"Rosie the Riveter" is a name for any woman who worked in factories during the war effort. One Rosie the Riveter was at the ShrinersFest Air Show to see what she built more than 70 years ago.
Most go to the air shows to see acrobatic airplanes attempt incredible stunts, but Gerry McFadin went to see her work in action.
A pair P-47 Thunderbolts zoom by the Evansville riverfront, but just as much attention was on someone in the crowd.
"You're the first Rosie the Riveter I've ever met," said someone in the crowd as she shook Gerry's hand.
"I just wanted to say thank you," said a young man to McFadin. "Well yeah you're welcome," she responded.
"It makes me feel wonderful. Like I really did something. I just worked, you know," said McFadin. From her perspective when she helped build the P-47 fighter planes she was simply doing what she could to help in the war like everyone else. "You didn't think about anything else. You were there and you were doing your part," said McFadin.
But to many others in the crowd she deserved to be recognized just the same as the pilots who flew the planes. "Gerald Dean I salute you. Ladies and gentleman why don't you give Gerald Dean McFadin a nice round of applause and thank her for her service," said air show announcer Rob Ryder.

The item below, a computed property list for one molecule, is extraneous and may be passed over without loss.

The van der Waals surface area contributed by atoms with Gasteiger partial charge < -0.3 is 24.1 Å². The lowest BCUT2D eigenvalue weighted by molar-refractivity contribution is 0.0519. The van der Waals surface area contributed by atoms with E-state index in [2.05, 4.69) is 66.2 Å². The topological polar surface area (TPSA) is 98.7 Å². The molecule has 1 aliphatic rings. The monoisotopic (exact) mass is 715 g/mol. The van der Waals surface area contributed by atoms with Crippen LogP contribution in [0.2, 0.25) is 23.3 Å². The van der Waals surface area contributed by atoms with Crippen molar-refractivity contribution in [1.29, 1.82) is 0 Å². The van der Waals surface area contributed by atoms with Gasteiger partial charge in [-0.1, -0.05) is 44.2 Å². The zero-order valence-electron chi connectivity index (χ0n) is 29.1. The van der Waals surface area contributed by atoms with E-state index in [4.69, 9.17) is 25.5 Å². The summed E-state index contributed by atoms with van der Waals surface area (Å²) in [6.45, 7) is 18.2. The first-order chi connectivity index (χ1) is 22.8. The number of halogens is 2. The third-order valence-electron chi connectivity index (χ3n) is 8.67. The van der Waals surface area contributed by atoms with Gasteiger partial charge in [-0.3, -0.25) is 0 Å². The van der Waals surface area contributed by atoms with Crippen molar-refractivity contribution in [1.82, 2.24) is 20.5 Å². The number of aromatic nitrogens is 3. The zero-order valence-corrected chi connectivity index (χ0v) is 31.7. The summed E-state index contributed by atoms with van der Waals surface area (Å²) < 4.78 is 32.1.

Many gathered on the riverfront to witness history, but Gerry McFadin brought a piece a history with her. Her first paycheck she earned from working on the P-47's. She was paid 60 cents an hour, bringing her grand total for the week to $21.26, and that was fine by her. "I had no idea I was ever going to have a paycheck. A paycheck was like what? You know, something wonderful," said McFadin.
She also brought an original rivet from the assembly line in 1942. She says she couldn't imagine that she would be seeing the P-47 planes for the first time in action 72 years after she helped put them together.
McFadin says she plans to donate her historical items to a museum in Evansville.